BASIC DRUGS. [f10]Antibiotics. [f09]Topical antibiotic: enriched tetracycline (or chloramphenicol) eye ointment 1%. Subconjunctival antibiotic: Gentamicin injection 40 mg/ml. [f10]Drugs acting on the pupil. [f09]For diagnosis: cyclopentolate 1% or phenylephrine 10%. For treatment: atropine 1% as ointment. Pilocarpine 4% for glaucoma. [f10]Local anaesthetics. [f09]Lignocaine hydrochloride 4% or amethocaine hydrochloride 0.5%. [f10]Steroids. [f09]Hydrocortisone 1% (a weak formulation). [f10]Vitamins. [f09]Vitamin A capsules 200,000 iu. [f10]Diagnostic materials. [f09]Fluorescein papers.
Sandford Smith J, ''Eye Diseases in Hot Climates', John Wright.[-3] Schwab L, ''Primary Eye Care in Developing Nations', Oxford University Press. [-3] Galbraith JEK, ''Basic Eye Surgery, a Manual for Surgeons in Developing Countries'. Churchill Livingstone, 1979.[-3] Parr J. ''Introduction to Ophthalmology', Oxford University Press, (2nd edn 1982). Fig. 24-2 TEST THE PATIENT'S VISUAL ACUITY before you do anything else. Stand him 6 metres from the test chart and ask him to tell you if the ''three legs go up, down, right, or left''. From a TALC slide set.
THE GENERAL METHOD [s7]FOR AN EYE HISTORY Always take the patient's history carefully, it may be critically important. Occasionally it is misleading. He is likely to have: (1) An acute red painful eye(s), which has occurred spontaneously (24.3), or is the result of trauma (Chapter 60). (2) Gradual or sudden impairment of vision in one or both of his eyes (24.5). (3) Gradual difficulty reading, usually in patients over 40 (presbyopia, 24.8). (4) Other less common but often important eye symptoms, such as squints (24.9), protrusion of the eye (proptosis, 24.11), or difficulty opening his eye (ptosis, 24.15) or closing it (lagophthalmos, 30.3).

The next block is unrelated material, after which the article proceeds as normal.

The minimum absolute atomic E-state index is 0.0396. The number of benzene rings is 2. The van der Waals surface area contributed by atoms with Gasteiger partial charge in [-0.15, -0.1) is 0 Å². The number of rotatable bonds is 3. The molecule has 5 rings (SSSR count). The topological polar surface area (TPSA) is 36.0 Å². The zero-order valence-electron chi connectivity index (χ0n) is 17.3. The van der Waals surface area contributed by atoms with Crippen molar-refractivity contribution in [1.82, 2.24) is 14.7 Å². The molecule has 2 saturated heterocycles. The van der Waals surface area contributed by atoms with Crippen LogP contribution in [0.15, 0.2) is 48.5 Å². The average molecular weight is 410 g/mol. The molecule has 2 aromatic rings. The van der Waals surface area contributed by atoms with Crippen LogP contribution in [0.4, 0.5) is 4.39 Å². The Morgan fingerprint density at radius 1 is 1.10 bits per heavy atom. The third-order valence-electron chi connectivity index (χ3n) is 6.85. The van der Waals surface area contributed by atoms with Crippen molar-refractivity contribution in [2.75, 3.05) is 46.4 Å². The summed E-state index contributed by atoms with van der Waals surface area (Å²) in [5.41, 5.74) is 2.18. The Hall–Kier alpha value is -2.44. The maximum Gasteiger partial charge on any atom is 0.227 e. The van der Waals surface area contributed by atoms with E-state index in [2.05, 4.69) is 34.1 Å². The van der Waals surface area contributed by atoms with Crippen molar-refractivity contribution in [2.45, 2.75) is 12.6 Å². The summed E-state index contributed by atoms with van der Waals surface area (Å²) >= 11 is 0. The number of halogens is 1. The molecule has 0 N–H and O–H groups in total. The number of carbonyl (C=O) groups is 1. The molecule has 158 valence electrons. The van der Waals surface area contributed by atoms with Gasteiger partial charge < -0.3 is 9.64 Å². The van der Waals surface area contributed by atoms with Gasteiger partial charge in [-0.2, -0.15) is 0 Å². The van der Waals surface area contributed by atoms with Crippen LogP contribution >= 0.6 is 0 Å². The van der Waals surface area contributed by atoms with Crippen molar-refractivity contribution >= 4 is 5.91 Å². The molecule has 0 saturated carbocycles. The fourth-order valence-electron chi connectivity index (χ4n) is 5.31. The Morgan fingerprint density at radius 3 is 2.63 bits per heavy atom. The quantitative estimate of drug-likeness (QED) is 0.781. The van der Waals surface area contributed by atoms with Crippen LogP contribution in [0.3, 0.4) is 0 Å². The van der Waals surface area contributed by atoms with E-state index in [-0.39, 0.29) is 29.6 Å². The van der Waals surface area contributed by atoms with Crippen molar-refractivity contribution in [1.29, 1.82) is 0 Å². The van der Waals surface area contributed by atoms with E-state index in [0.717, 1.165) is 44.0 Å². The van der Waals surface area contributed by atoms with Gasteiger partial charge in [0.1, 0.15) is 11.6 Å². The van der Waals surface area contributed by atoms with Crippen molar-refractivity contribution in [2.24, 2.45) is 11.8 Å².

If he has pain, try to distinguish: (1) The deep pain caused by an abrupt increase in intraocular pressure. (2) Foreign-body pain from irritation of his conjunctiva. (3) Superficial pain in an eyelid. (4) Photophobia, which is eye pain on exposure to light. (5) Minor discomforts which may result from inadequately corrected refractive errors. (6) Headaches.
EXAMINING AN EYE The standard examination of an eye is time-consuming to do well, so train a nurse or medical assistant to test a patient's visual acuity and examine his eyes. At first he will refer many patients to you. Later, he will be able to see 90% of the patients ]]himself. Your consulting room must be at least 6 metres long and you should be able to darken it. You must have a good light. Most examinations can be done while a patient sits in front of you.